Here are ways to help make your park visit safer and enjoyable.
How to Dress
- Even in summer, be prepared for wet, cool conditions. West Coast weather can change quickly
- Dress in layers
- Wear clothing that stays warm when wet and dries quickly (i.e. fleece - not cotton)
- Wear appropriate footwear (i.e. sturdy hiking shoes)
- In summer, wear sun-protective clothing (i.e. hats with brims)
- In wilderness parks, such as Sea to Sea and Sooke Hills Wilderness, weather can change quickly and include heavy snowfall in the winter.
What to Bring
Always carry a daypack filled with essentials, in case you need to stay out longer than planned. Here are some suggestions:
- current map of area
- snacks and extra food
- flashlight and spare batteries
- large orange plastic bag (useful as rainwear, shelter or for signalling)
- extra clothing in a waterproof plastic bag (i.e. raingear, hat, gloves)
- pocket knife
- waterproof matches/lighter
- fire starter paste or cubes
- compass (learn how to use it before you set out)
- first aid kit (be familiar with the contents)
- pencil and paper
- emergency tarp or thermal blanket
- pack of tissues
- cell phone
- plastic bags for pet droppings
- Plan your trip and stick to the plan.
- Check weather forecasts before heading out.
- Make sure your equipment is in good working order.
- Know the trails of the parks you visit. Read park brochures and information kiosks.
- Stay on designated trails.
- Hike with a friend or in a group.
- Leave a trip plan with a friend. If you don't return on schedule, your friend can contact emergency personnel.
- Be prepared to stay out longer than planned.
- If lost, make yourself visible and stay where you are until help arrives.
- Be aware of wildlife and exercise caution in wilderness areas with cougars, bears and other large omnivores.
These habits help to minimize the risk of human-wildlife conflict, and to protect yourself and large carnivores:
- Stay alert and be aware of wildlife.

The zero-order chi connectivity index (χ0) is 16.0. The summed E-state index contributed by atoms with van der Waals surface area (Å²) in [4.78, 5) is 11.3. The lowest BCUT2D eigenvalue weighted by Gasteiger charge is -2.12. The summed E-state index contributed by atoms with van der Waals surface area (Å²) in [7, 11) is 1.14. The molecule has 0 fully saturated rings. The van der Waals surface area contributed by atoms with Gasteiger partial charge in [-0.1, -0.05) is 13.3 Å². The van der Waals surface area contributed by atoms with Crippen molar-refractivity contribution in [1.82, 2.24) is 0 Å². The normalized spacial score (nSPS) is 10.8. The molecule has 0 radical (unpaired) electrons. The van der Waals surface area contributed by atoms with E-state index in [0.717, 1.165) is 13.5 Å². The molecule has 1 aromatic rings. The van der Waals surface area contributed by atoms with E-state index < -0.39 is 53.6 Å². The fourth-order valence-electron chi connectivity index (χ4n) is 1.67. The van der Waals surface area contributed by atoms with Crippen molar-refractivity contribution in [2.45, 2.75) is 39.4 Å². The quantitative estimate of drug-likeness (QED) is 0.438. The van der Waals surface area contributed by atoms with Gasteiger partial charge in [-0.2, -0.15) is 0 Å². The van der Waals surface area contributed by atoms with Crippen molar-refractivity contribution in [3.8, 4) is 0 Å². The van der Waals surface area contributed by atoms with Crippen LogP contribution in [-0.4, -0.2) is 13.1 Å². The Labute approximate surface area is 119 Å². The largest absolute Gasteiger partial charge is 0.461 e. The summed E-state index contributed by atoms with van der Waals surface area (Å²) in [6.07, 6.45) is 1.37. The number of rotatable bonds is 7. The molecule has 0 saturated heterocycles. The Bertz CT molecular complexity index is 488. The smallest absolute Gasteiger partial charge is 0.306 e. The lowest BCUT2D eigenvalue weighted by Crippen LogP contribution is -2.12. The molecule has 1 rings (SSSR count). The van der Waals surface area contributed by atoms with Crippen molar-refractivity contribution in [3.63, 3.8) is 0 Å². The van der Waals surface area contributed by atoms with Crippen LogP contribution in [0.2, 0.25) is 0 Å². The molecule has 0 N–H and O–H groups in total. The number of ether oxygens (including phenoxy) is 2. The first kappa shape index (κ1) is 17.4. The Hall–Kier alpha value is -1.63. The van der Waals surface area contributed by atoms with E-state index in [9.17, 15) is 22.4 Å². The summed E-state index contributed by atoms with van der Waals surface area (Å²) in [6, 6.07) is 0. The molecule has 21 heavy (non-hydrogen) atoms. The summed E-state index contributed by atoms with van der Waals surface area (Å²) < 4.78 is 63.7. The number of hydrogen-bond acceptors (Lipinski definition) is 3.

- Exercise caution in wilderness areas with cougars, bears and other large omnivores. As a park visitor, you share this natural area with wildlife such as bears, cougars and wolves, which depend on this park for their survival.
- Do not approach wildlife and always keep at a safe viewing distance (30 to 100 metres).
- Do not feed wildlife or leave behind food or garbage.
- Ensure all food is stored properly and not left unattended.
- Do not leave children or pets unattended.
- Report wildlife-human interactions where public safety may be at riskto the BC Conservation Officer Service at 1.800.663.9453.
- Never swim alone, and look before diving. Lakes contain hidden hazards like rocks, ledges and logs.
- Remember, lifeguard service is not provided in regional parks.
- If you’re a new swimmer, stay shallow. Don’t go past your belly button. Swim with a buddy.
- Remember, inflatables and life jackets are not as safe as adult supervision.
- Be sun safe. Wear sun screen and a hat. Drink lots of water.
Safety is your personal responsibility. Be prepared for possible hazards and always exercise caution. Remember that if you have an emergency, it could take several hours for help to come./p>
- Cell phone coverage is limited in some parks.
- Turn off your phone when not in use to conserve the battery.
- In case of emergency call 911.
- Report wildlife-human interactions where the public may be at risk to the BC Conservation Officer Service at 1.877.952.7277.
- Report a wildfire to 1.800.663.5555 or *5555 from a mobile phone.
- Report park violations or animal control issues to 250.478.3344.